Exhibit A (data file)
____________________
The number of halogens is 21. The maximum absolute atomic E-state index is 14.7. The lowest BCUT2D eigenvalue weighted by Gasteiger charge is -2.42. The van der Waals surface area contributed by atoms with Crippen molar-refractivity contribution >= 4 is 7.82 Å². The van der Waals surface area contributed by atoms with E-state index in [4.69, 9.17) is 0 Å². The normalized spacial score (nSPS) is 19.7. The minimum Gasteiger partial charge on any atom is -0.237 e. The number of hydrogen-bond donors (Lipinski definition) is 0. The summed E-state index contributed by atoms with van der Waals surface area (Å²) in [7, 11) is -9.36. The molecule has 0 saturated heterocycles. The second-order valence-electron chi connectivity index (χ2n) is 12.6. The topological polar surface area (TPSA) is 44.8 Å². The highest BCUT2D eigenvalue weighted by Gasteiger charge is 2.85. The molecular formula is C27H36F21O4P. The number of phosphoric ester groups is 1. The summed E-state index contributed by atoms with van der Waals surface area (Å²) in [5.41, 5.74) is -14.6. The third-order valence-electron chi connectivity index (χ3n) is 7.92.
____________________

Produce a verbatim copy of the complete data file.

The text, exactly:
The number of halogens is 21. The maximum absolute atomic E-state index is 14.7. The lowest BCUT2D eigenvalue weighted by Gasteiger charge is -2.42. The van der Waals surface area contributed by atoms with Crippen molar-refractivity contribution >= 4 is 7.82 Å². The van der Waals surface area contributed by atoms with E-state index in [4.69, 9.17) is 0 Å². The normalized spacial score (nSPS) is 19.7. The minimum Gasteiger partial charge on any atom is -0.237 e. The number of hydrogen-bond donors (Lipinski definition) is 0. The summed E-state index contributed by atoms with van der Waals surface area (Å²) in [7, 11) is -9.36. The molecule has 0 saturated heterocycles. The second-order valence-electron chi connectivity index (χ2n) is 12.6. The topological polar surface area (TPSA) is 44.8 Å². The highest BCUT2D eigenvalue weighted by Gasteiger charge is 2.85. The molecular formula is C27H36F21O4P. The number of phosphoric ester groups is 1. The summed E-state index contributed by atoms with van der Waals surface area (Å²) in [5.41, 5.74) is -14.6. The third-order valence-electron chi connectivity index (χ3n) is 7.92.